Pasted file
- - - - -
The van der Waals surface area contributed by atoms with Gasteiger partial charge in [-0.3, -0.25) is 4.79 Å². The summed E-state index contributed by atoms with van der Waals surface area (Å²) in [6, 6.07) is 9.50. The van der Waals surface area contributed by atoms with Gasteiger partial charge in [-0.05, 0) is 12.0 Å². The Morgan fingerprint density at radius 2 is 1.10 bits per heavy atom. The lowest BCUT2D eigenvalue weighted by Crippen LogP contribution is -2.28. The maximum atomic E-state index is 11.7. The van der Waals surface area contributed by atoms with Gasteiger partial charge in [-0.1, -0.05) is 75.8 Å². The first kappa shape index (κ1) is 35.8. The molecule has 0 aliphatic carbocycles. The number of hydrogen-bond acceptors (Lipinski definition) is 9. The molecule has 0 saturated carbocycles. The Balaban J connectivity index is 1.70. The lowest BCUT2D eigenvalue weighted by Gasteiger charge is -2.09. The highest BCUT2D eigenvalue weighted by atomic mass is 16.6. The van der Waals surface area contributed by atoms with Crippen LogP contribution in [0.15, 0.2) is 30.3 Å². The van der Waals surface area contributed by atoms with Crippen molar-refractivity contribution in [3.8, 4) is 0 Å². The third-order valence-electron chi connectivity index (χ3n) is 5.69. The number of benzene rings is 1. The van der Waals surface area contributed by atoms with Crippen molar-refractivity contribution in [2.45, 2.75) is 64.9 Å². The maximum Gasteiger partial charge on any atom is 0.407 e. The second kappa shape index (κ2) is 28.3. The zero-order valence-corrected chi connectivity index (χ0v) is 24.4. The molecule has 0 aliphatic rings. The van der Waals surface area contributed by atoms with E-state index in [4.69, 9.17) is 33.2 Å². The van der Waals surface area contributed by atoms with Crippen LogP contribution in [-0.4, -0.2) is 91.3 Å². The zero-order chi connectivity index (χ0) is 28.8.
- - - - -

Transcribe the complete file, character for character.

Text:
The van der Waals surface area contributed by atoms with Gasteiger partial charge in [-0.3, -0.25) is 4.79 Å². The summed E-state index contributed by atoms with van der Waals surface area (Å²) in [6, 6.07) is 9.50. The van der Waals surface area contributed by atoms with Gasteiger partial charge in [-0.05, 0) is 12.0 Å². The Morgan fingerprint density at radius 2 is 1.10 bits per heavy atom. The lowest BCUT2D eigenvalue weighted by Crippen LogP contribution is -2.28. The maximum atomic E-state index is 11.7. The van der Waals surface area contributed by atoms with Gasteiger partial charge in [-0.1, -0.05) is 75.8 Å². The first kappa shape index (κ1) is 35.8. The molecule has 0 aliphatic carbocycles. The number of hydrogen-bond acceptors (Lipinski definition) is 9. The molecule has 0 saturated carbocycles. The Balaban J connectivity index is 1.70. The lowest BCUT2D eigenvalue weighted by Gasteiger charge is -2.09. The highest BCUT2D eigenvalue weighted by atomic mass is 16.6. The van der Waals surface area contributed by atoms with Crippen LogP contribution in [0.15, 0.2) is 30.3 Å². The van der Waals surface area contributed by atoms with Crippen molar-refractivity contribution in [3.8, 4) is 0 Å². The third-order valence-electron chi connectivity index (χ3n) is 5.69. The number of benzene rings is 1. The van der Waals surface area contributed by atoms with Crippen molar-refractivity contribution in [2.45, 2.75) is 64.9 Å². The maximum Gasteiger partial charge on any atom is 0.407 e. The second kappa shape index (κ2) is 28.3. The zero-order valence-corrected chi connectivity index (χ0v) is 24.4. The molecule has 0 aliphatic rings. The van der Waals surface area contributed by atoms with E-state index in [4.69, 9.17) is 33.2 Å². The van der Waals surface area contributed by atoms with Crippen LogP contribution in [-0.4, -0.2) is 91.3 Å². The zero-order chi connectivity index (χ0) is 28.8.